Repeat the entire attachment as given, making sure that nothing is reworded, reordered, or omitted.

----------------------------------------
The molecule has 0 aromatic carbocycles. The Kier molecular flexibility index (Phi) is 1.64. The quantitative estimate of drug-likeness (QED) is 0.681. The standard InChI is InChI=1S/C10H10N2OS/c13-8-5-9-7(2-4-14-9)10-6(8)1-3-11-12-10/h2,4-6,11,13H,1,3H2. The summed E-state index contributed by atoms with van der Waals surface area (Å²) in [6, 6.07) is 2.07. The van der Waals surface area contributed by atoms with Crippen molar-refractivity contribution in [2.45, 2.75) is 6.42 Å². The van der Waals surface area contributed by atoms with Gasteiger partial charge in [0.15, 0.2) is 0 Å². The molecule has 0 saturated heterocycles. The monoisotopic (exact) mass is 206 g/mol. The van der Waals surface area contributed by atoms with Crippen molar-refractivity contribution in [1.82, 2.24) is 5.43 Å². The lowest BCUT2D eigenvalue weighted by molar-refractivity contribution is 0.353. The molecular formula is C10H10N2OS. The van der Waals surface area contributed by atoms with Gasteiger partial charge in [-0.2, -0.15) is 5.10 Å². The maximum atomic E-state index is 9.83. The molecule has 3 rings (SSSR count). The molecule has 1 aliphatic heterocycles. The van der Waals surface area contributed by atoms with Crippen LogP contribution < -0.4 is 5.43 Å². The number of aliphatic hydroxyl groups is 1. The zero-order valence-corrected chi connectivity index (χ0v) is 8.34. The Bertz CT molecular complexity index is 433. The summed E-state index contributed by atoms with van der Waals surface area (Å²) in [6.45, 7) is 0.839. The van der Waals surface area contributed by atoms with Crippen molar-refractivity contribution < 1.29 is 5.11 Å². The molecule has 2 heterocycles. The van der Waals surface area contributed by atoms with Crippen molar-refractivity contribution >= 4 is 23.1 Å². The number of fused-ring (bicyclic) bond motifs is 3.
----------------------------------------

The molecule has 0 aromatic carbocycles. The Kier molecular flexibility index (Phi) is 1.64. The quantitative estimate of drug-likeness (QED) is 0.681. The standard InChI is InChI=1S/C10H10N2OS/c13-8-5-9-7(2-4-14-9)10-6(8)1-3-11-12-10/h2,4-6,11,13H,1,3H2. The summed E-state index contributed by atoms with van der Waals surface area (Å²) in [6, 6.07) is 2.07. The van der Waals surface area contributed by atoms with Crippen molar-refractivity contribution in [2.45, 2.75) is 6.42 Å². The van der Waals surface area contributed by atoms with Gasteiger partial charge in [0.15, 0.2) is 0 Å². The molecule has 0 saturated heterocycles. The monoisotopic (exact) mass is 206 g/mol. The van der Waals surface area contributed by atoms with Crippen molar-refractivity contribution in [1.82, 2.24) is 5.43 Å². The lowest BCUT2D eigenvalue weighted by molar-refractivity contribution is 0.353. The molecular formula is C10H10N2OS. The van der Waals surface area contributed by atoms with Gasteiger partial charge in [-0.2, -0.15) is 5.10 Å². The maximum atomic E-state index is 9.83. The molecule has 3 rings (SSSR count). The molecule has 1 aliphatic heterocycles. The van der Waals surface area contributed by atoms with Crippen LogP contribution < -0.4 is 5.43 Å². The number of aliphatic hydroxyl groups is 1. The zero-order valence-corrected chi connectivity index (χ0v) is 8.34. The Bertz CT molecular complexity index is 433. The summed E-state index contributed by atoms with van der Waals surface area (Å²) in [6.45, 7) is 0.839. The van der Waals surface area contributed by atoms with Crippen molar-refractivity contribution < 1.29 is 5.11 Å². The molecule has 2 heterocycles. The van der Waals surface area contributed by atoms with Crippen molar-refractivity contribution >= 4 is 23.1 Å². The number of fused-ring (bicyclic) bond motifs is 3.